I once had a young client who informed me he wanted to learn how to shadow cast. I explained to him there really wasn’t a cast called a shadow cast. He told me he had seen “A River Runs Through It,” saw Brad Pitt make that cast, and he wanted to learn it. I explained to him that a shadow cast was really a false cast.
He told me I was wrong, it was a shadow cast. I taught him how shadow cast, and everyone was happy. Don’t you wish life was that straight forward?
If you saw “A River Runs Through It,” you saw a beautiful cast made by a professional fly fisherman doubling for Brad Pitt. If you read the book, you absorbed a description of the shadow cast that left no doubt of its beauty. I believe that beautiful cast was nothing more than a really fancy false cast. I hope my young client of days past still calls it a shadow cast; it just sounds better.
So, what is a false cast? I define a false cast as, “a cast with all the principles and movements of a regular cast, only you never let the fly touch the water. You have a back cast and a forward cast that stays in constant motion.”
Now that you completely understand a false cast, you might be asking why make a cast where the fly never touches the water? For starters, making false casts can be a good learning tool. Without leaving your driveway, you can watch what your line is doing by watching the false cast. The main problem I watch for is a tailing loop. I’m really good at tailing loops. By seeing it in a false cast I know where to spend some self-education time.
When on the water, a false cast lets me dry my fly off. Once my fly begins to sink, and I don’t want to stop fishing and apply floatant, a couple of false casts lets me fish a little longer. I can change the direction my fly is going with a false cast. I can also use a false cast to find the right distance for my cast without hitting the water with fish-scaring presentations.
With all the good things a false does, why not use it all the time? For starters, a false cast will scare fish, trout in particular. Trout will see the fly and line move through the air and then go deep. This is refereed to as “lining a fish.” It’s a very real occurrence but is avoidable. If you are going to false cast while on a trout stream, make your cast in a direction away from the fish. Or, make a very short false cast that does not go over the fish.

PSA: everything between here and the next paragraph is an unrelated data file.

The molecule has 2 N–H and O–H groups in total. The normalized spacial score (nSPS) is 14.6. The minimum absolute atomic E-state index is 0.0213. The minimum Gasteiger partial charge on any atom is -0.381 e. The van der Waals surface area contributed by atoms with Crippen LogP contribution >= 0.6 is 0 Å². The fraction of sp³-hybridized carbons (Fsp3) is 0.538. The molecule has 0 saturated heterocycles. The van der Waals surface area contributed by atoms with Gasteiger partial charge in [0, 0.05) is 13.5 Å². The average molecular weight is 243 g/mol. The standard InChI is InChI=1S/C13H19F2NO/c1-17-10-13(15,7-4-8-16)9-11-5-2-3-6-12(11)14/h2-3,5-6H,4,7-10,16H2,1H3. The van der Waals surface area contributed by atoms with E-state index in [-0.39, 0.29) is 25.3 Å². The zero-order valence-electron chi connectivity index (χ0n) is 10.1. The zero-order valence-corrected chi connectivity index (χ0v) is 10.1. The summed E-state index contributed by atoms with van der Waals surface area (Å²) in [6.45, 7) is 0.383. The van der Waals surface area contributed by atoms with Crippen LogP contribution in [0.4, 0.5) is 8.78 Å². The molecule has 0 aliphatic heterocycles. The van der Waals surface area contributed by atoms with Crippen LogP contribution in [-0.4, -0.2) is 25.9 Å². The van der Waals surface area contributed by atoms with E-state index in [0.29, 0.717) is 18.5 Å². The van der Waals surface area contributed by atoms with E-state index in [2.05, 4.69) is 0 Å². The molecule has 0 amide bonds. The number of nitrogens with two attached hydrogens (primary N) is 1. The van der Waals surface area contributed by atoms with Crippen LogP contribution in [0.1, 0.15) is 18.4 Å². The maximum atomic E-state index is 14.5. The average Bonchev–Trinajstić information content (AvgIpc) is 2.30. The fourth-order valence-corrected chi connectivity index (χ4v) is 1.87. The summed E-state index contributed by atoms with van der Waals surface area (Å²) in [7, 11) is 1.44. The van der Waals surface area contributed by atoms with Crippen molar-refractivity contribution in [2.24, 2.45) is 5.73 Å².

There are other reasons to limit your number of false casts. It tires you out. You don’t need to make three or four false casts for every one real cast. It is just more work then you need, especially if you’re casting an 8 or 9-weight rod. Making multiple false casts will also limit the number of fish you catch. I have never seen a fish jump eight feet out of the water to grab a fly. I have friends with beautiful false casts. However, at the end of the day, my little rinky-dink cast catches more fish, only because it is on the water twice as long as my friends’ beautiful false casts.
Further, you don’t need a false cast to increase your distance an inch at a time. In fact, if you already have plenty of line on the water, or at your feet, a false cast might not be needed at all. In this situation I like to use a roll cast to get the line moving. After I roll it out, it easy to then lift it off the water and present the fly to an unsuspecting fish.
Try some of these of these tips and see if they don’t help in some small way. Also, watch or read about the “shadow cast.” It is a thing of beauty.
Reach Don Oliver at email@example.com.